VOLUME VIII             ISSUE 13     March 25, 2003


Meetings 7:30 PM; Second Thursday

Hamburg Middle School

360 Division Street

Hamburg, New York




The next scheduled meeting is Thursday, April 10, 2003, at 7:30 pm.


Nora Drogi will be our featured demonstrator. Nora will give a presentation on finishing and finishes. Nora’s knowledge and expertise in this area is quite extensive, so we can look forward to a very informative presentation.








The April 5, Demonstration by Johannes Michelsen, is fast approaching. For those members who have not yet purchased their tickets it is still possible to purchase tickets in advance. The demonstration is being held at the Charles Lindbergh Elementary School, 184 Irving Terrace, Kenmore, NY 14223. The cost is $ 20.00 per person. If you wish to attend contact one of the following: Rich Sarama- (716)-892-4765, Paul Mazuchowski- (716)-896-3095,  Kurt Hertzog - khertzog@rochester.rr.com , Jim Hilburger – jimhilburger@yahoo.com , or Jake Debski – (585)-937-7644  jdebski@msn.com .


Tickets will be available at the door if you are too unsure of your schedule to purchase tickets in advance.


 Mr. Michelsen will donate the completed hat from the demonstration to the Club. The Club will raffle the hat at the end of the Michelsen Demo with all proceeds benefiting the Club. We also have several door prizes that were donated by Rockler or furnished by the Club that we will raffle.


Mr. Michelsen has requested that all participants of the hands-on workshops attend the Saturday Demo. Doing so will help insure a more enjoyable workshop, because he will not have time to re-demo and still help everyone complete their hats.






President Ron Hudson gaveled the meeting to order. Ron welcomed new members Pete Militelo and Ed Townsend as well as a prospective member Mike Sisti to the meeting.


Treasurer Paul Mazsuchowski reported that the treasury currently contained one thousand and twenty seven dollars. Paul also, once again, thanked all the members that assisted at the Woodworking Show.

Vice-President’s Report:


Bud (Rich) Sarama gave a report on ticket sales and expectations of those sales.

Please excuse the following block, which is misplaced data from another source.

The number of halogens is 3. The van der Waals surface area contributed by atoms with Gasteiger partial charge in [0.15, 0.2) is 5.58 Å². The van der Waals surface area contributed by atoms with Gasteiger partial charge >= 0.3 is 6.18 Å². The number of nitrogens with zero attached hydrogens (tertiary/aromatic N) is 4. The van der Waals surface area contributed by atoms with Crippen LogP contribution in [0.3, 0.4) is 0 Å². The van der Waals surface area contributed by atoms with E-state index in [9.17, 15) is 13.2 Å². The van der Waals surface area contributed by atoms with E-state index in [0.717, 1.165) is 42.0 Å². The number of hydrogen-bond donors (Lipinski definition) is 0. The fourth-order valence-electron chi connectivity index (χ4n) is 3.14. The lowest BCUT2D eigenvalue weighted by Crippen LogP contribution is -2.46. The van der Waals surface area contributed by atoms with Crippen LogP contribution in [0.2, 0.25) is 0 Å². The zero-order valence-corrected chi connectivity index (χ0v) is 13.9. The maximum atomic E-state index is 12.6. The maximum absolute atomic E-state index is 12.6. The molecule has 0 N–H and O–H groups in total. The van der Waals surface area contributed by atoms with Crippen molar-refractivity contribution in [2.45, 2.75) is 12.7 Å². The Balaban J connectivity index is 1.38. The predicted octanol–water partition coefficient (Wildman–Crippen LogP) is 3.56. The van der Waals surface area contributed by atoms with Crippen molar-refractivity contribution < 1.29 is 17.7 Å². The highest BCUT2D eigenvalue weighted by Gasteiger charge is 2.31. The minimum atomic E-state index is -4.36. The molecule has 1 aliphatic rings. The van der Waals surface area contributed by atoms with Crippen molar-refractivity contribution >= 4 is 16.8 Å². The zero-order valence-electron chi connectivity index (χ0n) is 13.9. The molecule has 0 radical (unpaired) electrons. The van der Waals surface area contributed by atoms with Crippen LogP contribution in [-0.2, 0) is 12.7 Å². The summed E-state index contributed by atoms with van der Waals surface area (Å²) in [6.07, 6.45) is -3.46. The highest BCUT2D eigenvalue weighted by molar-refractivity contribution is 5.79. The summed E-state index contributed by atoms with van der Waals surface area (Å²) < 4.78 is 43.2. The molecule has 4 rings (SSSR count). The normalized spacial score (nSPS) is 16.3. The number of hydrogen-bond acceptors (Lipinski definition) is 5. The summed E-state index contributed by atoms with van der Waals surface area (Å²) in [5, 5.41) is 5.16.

Rich also announced that Johannes Michelsen expects all the people signed up for the hands on workshops to attend the Saturday demo. By doing so all workshop participants will have a basic idea of what he (Michelsen) is saying and doing during the hands on. All this is necessary to insure enough time for all attending to finish at least one hat.




Kurt Hertzog reported that the website traffic had increased considerably due in large part because of interest in Kurt’s photo essay on the 2002 Utah Turning Symposium and mention of Ron Mostels inside out turning activities by an electronic magazine. To quote Kurt “we are on the map.” Once again Kurt called for members to send photos of their work or shops, either digital or prints, to him, so he could post them on our site.


Kurt also announced that the tape of Jack Brown’s Demo was available from the Club’s library.


New Business:


It was decided that Sam Ciccia would look for and recommend new tapes that the Club can purchase for the library.




Open discussion of member’s recent work:(Show and Tell) (Show and Discuss) (call it what you like)


We should take a moment here to consider how important this portion of the meeting is. Every month members bring their triumphs and sometimes their disasters to share with the rest of the group. This exchange of ideas is one of the stated goals of our organization. That exchange, by itself, should be enough incentive for members to participate. Unfortunately that was not the case. Perhaps it was coincidence, but since we decided to offer the Craft Supplies gift certificates as prizes for show and tell, participation has increased. With that in mind, I would like to ask the membership that whenever you order anything from CRAFT SUPPLIES, USA you include in that order a simple “thank you” for their support of our group. It costs us nothing but the rewards are very obvious.



Kurt Hertzog’s bowling pin redux was a goblet shaped hollow form. Kurt was able to utilize a large portion of the old pin (a difficult task) but cautioned others that the pin did delaminate somewhat while turning it. Kurt also displayed a small Sheoak bowl he turned using only an Ellsworth gouge, no sanding. Pretty impressive.